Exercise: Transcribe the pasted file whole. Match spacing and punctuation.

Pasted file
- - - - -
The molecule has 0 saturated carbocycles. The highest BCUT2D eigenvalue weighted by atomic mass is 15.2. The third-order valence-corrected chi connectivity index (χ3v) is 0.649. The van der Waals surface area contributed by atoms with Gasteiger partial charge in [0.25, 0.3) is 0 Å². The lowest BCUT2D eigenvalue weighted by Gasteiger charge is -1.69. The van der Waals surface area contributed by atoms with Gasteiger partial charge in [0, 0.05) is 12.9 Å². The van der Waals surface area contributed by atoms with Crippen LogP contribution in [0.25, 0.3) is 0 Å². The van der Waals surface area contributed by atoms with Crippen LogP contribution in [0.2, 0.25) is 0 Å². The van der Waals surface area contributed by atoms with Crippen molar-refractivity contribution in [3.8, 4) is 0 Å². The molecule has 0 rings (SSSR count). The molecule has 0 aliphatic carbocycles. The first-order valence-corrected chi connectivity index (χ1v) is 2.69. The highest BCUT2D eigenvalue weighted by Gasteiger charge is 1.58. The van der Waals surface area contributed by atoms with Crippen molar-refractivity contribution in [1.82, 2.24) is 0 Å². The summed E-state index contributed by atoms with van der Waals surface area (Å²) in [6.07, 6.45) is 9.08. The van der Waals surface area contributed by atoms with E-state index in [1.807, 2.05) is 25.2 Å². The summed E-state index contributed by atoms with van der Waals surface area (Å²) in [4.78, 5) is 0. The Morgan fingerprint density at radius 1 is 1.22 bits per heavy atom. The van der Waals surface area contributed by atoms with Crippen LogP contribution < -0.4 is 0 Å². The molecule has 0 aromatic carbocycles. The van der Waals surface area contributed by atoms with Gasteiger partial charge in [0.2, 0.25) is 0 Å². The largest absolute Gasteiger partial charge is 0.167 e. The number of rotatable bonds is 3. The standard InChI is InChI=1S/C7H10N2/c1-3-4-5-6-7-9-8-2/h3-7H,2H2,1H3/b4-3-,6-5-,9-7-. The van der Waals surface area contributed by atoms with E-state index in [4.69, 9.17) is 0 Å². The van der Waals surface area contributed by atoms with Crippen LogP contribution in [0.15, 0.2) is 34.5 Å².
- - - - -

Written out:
The molecule has 0 saturated carbocycles. The highest BCUT2D eigenvalue weighted by atomic mass is 15.2. The third-order valence-corrected chi connectivity index (χ3v) is 0.649. The van der Waals surface area contributed by atoms with Gasteiger partial charge in [0.25, 0.3) is 0 Å². The lowest BCUT2D eigenvalue weighted by Gasteiger charge is -1.69. The van der Waals surface area contributed by atoms with Gasteiger partial charge in [0, 0.05) is 12.9 Å². The van der Waals surface area contributed by atoms with Crippen LogP contribution in [0.25, 0.3) is 0 Å². The van der Waals surface area contributed by atoms with Crippen LogP contribution in [0.2, 0.25) is 0 Å². The van der Waals surface area contributed by atoms with Crippen molar-refractivity contribution in [3.8, 4) is 0 Å². The molecule has 0 rings (SSSR count). The molecule has 0 aliphatic carbocycles. The first-order valence-corrected chi connectivity index (χ1v) is 2.69. The highest BCUT2D eigenvalue weighted by Gasteiger charge is 1.58. The van der Waals surface area contributed by atoms with Crippen molar-refractivity contribution in [1.82, 2.24) is 0 Å². The summed E-state index contributed by atoms with van der Waals surface area (Å²) in [6.07, 6.45) is 9.08. The van der Waals surface area contributed by atoms with E-state index in [1.807, 2.05) is 25.2 Å². The summed E-state index contributed by atoms with van der Waals surface area (Å²) in [4.78, 5) is 0. The Morgan fingerprint density at radius 1 is 1.22 bits per heavy atom. The van der Waals surface area contributed by atoms with Crippen LogP contribution < -0.4 is 0 Å². The molecule has 0 aromatic carbocycles. The van der Waals surface area contributed by atoms with Gasteiger partial charge in [0.2, 0.25) is 0 Å². The largest absolute Gasteiger partial charge is 0.167 e. The number of rotatable bonds is 3. The standard InChI is InChI=1S/C7H10N2/c1-3-4-5-6-7-9-8-2/h3-7H,2H2,1H3/b4-3-,6-5-,9-7-. The van der Waals surface area contributed by atoms with E-state index in [4.69, 9.17) is 0 Å². The van der Waals surface area contributed by atoms with Crippen LogP contribution in [0.15, 0.2) is 34.5 Å².